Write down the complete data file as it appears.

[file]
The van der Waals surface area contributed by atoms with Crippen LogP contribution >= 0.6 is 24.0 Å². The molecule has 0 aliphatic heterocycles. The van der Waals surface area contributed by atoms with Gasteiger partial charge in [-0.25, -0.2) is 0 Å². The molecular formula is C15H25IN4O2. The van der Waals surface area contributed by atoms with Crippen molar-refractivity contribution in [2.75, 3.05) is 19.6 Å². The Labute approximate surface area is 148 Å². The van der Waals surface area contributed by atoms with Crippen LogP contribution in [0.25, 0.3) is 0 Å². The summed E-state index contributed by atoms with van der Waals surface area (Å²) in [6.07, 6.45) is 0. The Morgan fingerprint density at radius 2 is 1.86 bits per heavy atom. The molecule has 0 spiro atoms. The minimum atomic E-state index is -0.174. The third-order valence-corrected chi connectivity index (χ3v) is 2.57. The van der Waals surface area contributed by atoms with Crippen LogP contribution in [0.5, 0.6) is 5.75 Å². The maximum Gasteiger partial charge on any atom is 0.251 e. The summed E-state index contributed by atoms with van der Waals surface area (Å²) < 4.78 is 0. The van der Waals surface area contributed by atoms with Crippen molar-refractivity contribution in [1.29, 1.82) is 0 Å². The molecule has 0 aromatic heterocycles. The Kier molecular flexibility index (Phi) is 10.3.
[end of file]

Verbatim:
The van der Waals surface area contributed by atoms with Crippen LogP contribution >= 0.6 is 24.0 Å². The molecule has 0 aliphatic heterocycles. The van der Waals surface area contributed by atoms with Gasteiger partial charge in [-0.25, -0.2) is 0 Å². The molecular formula is C15H25IN4O2. The van der Waals surface area contributed by atoms with Crippen molar-refractivity contribution in [2.75, 3.05) is 19.6 Å². The Labute approximate surface area is 148 Å². The van der Waals surface area contributed by atoms with Crippen LogP contribution in [0.25, 0.3) is 0 Å². The summed E-state index contributed by atoms with van der Waals surface area (Å²) in [6.07, 6.45) is 0. The Morgan fingerprint density at radius 2 is 1.86 bits per heavy atom. The molecule has 0 spiro atoms. The minimum atomic E-state index is -0.174. The third-order valence-corrected chi connectivity index (χ3v) is 2.57. The van der Waals surface area contributed by atoms with Crippen LogP contribution in [0.5, 0.6) is 5.75 Å². The maximum Gasteiger partial charge on any atom is 0.251 e. The summed E-state index contributed by atoms with van der Waals surface area (Å²) < 4.78 is 0. The van der Waals surface area contributed by atoms with Crippen molar-refractivity contribution in [1.29, 1.82) is 0 Å². The molecule has 0 aromatic heterocycles. The Kier molecular flexibility index (Phi) is 10.3.